magine a houseplant that combines the tropical allure of a rubber plant (ficus elastica) and the climbing vines of an English ivy plant. It turns out that such a plant exists, in the form of the creeping fig, or ficus pumila.
If you’ve had the chance to visit Kew’s Princess of Wales Glasshouse or the Barbican Conservatory, you may have seen this plant hiding in the undergrowth or disguising a wall under a carpet of green.
It produces an abundance of small, dimpled, heart-shaped leaves that hug the surface it climbs on. Each new leaf unfurls a golden-bronze colour, before fading through many shades of green, increasing in darkness over time.
It’s charm, colours and growth pattern make it one of my favourite plants.
How to care for creeping figs
Ficus pumila is a relatively easy houseplant to look after. In its native environment – the tropical forests of China, Japan and Vietnam – it is a plant that begins growing on the dark forest floor until it finds a tree trunk to climb. It rapidly ascends to the canopy and spreads itself wide, competing for light with the trees and providing a framework for forest animals to pass from tree to tree.
At home it’s not quite so dramatic in its take over of the kitchen, but these adaptations means it is happy in a range of conditions. It will tolerate low light and bright sunshine, dry and humid environments. Research this plant and you’ll learn it won't be able to survive outside in our cold winter climate.
But I will let you in on a little secret. London is different, and if you look carefully, you’ll find it growing happily outdoors at both the Chelsea Physic Garden and, of course, Walworth Garden, as well as a number of other London gardens where this has been discovered perhaps by accident.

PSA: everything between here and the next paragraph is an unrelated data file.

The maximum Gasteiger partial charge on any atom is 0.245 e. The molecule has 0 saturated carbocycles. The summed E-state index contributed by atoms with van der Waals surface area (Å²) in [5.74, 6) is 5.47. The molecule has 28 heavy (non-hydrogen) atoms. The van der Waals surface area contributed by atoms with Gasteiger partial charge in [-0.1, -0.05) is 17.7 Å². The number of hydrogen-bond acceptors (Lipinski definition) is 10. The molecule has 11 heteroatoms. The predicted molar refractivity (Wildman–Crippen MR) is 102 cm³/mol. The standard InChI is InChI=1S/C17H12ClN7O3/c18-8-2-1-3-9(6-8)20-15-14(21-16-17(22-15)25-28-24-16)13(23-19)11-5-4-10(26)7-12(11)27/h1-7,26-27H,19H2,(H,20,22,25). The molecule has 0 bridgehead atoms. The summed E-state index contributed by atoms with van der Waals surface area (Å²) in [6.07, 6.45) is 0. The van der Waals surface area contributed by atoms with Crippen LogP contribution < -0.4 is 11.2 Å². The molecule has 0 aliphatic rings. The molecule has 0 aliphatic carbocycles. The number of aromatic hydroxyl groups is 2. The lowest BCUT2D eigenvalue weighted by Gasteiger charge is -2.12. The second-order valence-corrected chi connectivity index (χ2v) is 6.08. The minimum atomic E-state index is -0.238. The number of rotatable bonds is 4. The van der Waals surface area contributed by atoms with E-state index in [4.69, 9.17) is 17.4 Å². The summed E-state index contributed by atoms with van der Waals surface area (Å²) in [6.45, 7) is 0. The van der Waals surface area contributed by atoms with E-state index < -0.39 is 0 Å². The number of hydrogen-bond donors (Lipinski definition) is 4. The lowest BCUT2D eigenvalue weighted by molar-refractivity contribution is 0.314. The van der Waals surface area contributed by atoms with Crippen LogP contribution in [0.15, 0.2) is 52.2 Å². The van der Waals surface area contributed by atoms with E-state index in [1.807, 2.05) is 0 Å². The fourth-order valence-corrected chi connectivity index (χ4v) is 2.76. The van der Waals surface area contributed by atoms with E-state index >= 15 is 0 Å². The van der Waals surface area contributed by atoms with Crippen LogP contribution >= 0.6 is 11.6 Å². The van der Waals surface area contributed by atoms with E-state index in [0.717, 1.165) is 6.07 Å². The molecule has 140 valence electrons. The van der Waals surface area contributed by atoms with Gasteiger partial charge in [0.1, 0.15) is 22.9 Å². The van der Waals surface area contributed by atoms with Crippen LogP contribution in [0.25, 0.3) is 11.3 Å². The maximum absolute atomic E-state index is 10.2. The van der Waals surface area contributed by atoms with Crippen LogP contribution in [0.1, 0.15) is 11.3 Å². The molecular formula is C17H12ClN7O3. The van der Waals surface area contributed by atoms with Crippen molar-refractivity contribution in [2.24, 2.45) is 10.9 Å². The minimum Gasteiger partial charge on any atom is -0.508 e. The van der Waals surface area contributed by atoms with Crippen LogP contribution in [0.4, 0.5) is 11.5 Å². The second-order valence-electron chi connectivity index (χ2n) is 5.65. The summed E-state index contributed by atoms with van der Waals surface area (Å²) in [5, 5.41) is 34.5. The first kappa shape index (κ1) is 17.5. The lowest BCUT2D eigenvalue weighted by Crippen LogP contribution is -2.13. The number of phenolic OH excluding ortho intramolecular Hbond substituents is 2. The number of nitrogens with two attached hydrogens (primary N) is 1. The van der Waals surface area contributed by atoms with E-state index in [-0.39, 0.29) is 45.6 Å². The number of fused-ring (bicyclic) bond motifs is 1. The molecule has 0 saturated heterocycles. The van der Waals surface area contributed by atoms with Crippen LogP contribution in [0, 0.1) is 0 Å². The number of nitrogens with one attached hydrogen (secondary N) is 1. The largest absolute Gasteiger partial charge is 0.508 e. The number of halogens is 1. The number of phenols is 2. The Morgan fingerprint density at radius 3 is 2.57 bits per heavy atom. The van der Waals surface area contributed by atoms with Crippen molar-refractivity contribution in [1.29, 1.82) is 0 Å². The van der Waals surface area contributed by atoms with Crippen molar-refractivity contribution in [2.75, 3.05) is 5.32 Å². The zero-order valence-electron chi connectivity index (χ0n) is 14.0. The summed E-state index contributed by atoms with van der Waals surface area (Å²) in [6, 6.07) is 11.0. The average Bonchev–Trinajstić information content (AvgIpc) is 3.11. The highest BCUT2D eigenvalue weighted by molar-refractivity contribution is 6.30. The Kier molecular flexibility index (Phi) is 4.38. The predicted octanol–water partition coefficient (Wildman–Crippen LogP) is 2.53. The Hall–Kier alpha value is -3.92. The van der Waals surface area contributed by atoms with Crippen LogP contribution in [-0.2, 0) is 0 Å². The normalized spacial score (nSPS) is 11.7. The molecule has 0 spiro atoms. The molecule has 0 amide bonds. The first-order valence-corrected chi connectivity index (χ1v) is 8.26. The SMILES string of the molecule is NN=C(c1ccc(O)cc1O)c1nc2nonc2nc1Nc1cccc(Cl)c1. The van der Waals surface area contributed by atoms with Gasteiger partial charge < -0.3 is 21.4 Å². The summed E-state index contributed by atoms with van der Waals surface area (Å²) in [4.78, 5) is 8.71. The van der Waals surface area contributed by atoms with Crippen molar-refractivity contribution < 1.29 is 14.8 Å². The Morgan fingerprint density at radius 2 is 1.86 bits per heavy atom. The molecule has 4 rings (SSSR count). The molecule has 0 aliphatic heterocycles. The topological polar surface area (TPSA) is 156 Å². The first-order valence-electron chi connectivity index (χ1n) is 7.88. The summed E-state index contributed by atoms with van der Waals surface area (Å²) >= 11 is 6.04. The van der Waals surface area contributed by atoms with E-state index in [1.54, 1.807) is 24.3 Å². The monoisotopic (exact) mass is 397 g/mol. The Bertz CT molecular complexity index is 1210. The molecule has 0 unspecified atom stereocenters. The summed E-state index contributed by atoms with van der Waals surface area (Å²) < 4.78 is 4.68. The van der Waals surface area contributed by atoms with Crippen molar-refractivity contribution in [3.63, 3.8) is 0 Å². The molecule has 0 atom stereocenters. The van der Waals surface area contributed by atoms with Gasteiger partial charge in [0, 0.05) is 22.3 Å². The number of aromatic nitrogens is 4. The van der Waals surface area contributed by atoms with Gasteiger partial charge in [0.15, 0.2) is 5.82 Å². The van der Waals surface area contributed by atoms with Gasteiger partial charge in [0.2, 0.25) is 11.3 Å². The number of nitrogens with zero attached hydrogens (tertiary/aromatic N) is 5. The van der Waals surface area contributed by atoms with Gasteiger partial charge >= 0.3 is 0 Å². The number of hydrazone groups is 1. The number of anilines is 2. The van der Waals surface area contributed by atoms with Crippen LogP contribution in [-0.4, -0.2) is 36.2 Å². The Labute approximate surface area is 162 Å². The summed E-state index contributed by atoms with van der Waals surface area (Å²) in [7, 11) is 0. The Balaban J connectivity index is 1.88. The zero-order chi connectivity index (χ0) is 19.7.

There is one crucial factor to the success of a healthy creeping fig, and that is watering. They really don’t like to dry out. Your creeping fig will very quickly let you know if it's unhappy because it isn’t getting enough water. First the leaves will wilt and start to curl upwards.
At this stage, all is not lost: plunge the pot in a container of water for a few hours until the root ball is saturated, and allow it to drain. Left much longer, the leaves become crispy – at this point, it’s game over.
Propagating creeping figs
The creeping fig is one of the easiest ficus plants to propagate at home. Unlike many of its large-leaved cousins, its minute foliage and stems mean that it is less likely to dry out before they have rooted. Not only that, but the bushy nature of the plant means you get plenty of stems to practice with.
Start with sharp scissors or secateurs, and take a section of the stem with 4-6 leaves attached. This can be from any part of the plant, but works best with slightly older growth. You can root the cuttings in water or in peat-free organic compost, removing the leaves from the bottom half of the cutting, and inserting half the cutting beneath the ground or in the water. For the cuttings in water, pot once the roots are 2-3cm in length.
Your cuttings might not do much growing to begin with, as they get used to their new roots, but be patient. Once they are settled, you’ll have more plant than you know what to do with.